In my capacity as a teacher and speaker, I consider myself deeply fortunate to work with lots of smart, candid and creative women who fit into this age group. Especially in my Human Sexuality classes, their intimate and exuberant talk is usually grounded in their enormous enthusiasm about sharing the feelings of empowerment, autonomy and resilience that characterize the sexuality of women in later life.  

They’re also almost always thrilled to learn about the ways in which remaining sexually active can improve the quality of our lives throughout our 60s, 70s, 80s and beyond! Whether we are straight, lesbian, bi, or trans, remaining active sexually can reduce many of the annoying physical changes we experience as we age. For example, having an orgasm can help with pain relief from conditions like arthritis since orgasms release powerful endorphins in the brain. They can also help protect our hearts and assist in lowering blood pressure in women. As if that’s not enough, having an orgasm can increase joint flexibility as well as assist in headache relief for many women, regardless of age.

And while it’s true that straight women can expect to outlive their partners by an average of six to eight years in the US, orgasms can be equally delicious and useful whether you’re engaged in partnered sex… or yummy sex for one!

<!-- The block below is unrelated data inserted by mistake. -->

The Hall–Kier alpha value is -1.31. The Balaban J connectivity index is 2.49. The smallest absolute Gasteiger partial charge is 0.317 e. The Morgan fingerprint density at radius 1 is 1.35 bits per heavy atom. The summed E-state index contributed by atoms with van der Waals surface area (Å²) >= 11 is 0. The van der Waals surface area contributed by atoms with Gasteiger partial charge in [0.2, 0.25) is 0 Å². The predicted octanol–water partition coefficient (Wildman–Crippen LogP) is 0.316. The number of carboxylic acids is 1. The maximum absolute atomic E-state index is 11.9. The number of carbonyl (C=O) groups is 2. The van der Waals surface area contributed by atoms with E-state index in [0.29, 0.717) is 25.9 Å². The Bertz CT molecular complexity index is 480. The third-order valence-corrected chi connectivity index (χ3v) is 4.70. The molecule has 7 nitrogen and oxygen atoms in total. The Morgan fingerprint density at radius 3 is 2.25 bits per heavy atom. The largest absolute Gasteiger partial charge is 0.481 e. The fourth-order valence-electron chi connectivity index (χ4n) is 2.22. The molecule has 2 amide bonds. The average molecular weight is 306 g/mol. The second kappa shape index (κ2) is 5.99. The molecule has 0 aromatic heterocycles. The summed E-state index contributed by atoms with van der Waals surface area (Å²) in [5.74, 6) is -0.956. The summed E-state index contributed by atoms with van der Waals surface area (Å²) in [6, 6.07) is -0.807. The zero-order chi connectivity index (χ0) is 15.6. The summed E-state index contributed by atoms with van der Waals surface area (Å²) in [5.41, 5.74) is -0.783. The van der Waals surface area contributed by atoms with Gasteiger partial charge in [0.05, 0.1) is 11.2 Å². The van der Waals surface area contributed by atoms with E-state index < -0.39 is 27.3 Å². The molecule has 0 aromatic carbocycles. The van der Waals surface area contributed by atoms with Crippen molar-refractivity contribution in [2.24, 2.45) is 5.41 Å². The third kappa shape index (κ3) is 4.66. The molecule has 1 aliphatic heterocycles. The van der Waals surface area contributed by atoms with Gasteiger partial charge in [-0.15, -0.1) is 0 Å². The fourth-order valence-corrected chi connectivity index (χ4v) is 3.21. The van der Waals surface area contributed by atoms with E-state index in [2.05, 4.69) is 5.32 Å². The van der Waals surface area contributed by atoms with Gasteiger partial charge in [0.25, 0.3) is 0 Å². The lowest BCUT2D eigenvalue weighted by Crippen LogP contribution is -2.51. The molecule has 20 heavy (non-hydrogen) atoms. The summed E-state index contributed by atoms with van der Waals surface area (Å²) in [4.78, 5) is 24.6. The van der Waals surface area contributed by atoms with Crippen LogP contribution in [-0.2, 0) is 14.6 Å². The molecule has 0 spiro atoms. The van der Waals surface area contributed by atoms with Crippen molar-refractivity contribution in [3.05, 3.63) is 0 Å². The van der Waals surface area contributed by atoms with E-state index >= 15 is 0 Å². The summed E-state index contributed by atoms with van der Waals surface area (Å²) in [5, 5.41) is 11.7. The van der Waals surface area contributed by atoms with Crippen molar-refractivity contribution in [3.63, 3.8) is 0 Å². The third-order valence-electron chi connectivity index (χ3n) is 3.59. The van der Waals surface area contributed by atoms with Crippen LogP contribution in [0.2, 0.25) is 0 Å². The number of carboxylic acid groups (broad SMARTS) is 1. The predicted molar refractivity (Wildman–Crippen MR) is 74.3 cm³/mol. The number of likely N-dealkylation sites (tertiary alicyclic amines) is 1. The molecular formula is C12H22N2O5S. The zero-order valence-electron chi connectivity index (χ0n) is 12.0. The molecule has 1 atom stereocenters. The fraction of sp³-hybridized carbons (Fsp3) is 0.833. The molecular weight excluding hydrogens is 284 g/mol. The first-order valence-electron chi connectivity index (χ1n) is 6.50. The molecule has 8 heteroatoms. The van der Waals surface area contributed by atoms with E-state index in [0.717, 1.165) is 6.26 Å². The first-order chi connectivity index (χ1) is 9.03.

Do you have any thoughts about why more people don’t talk and or write about post-menopausal women and sex?

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Friday, October 5, 2012

Sex Drive After Menopause: Down and Up Again

Women over the age of 60 or so often want to talk about the interesting trajectory of women's sexual desire as we approach perimenopause, the approximately 18 month period directly before and immediately after one's "period" actually disappears for good. They also have concerns about sex beyond that time frame as we move through the process into the latest stages of life. Their commentary and questions sometimes revolve around society's stereotypical assumption that the older women get, the less sexual desire we can expect to experience and enjoy.

However, the reality for lots of older women isn't nearly as intuitive as all that. For example, many women have found that after an initial - sometimes dramatic - decrease in sex drive during their 50s and 60s, their levels of desire actually surged to new, exhilarating heights when they reached their 70s and even their 80s.

While any number of reasons can be theorized for why this unexpected rise takes place, and why for some women, it might take decades to occur, many women find that it helps to track the changes in their levels of desire over time. Keeping a journal or diary of changes can be helpful, they argue, since journaling can help identify whether or not subtle shifts and changes may be linked to other factors. 

Are you surprised to hear about this happy phenomenon?  Does it reflect your lived experience or that of an older woman you know?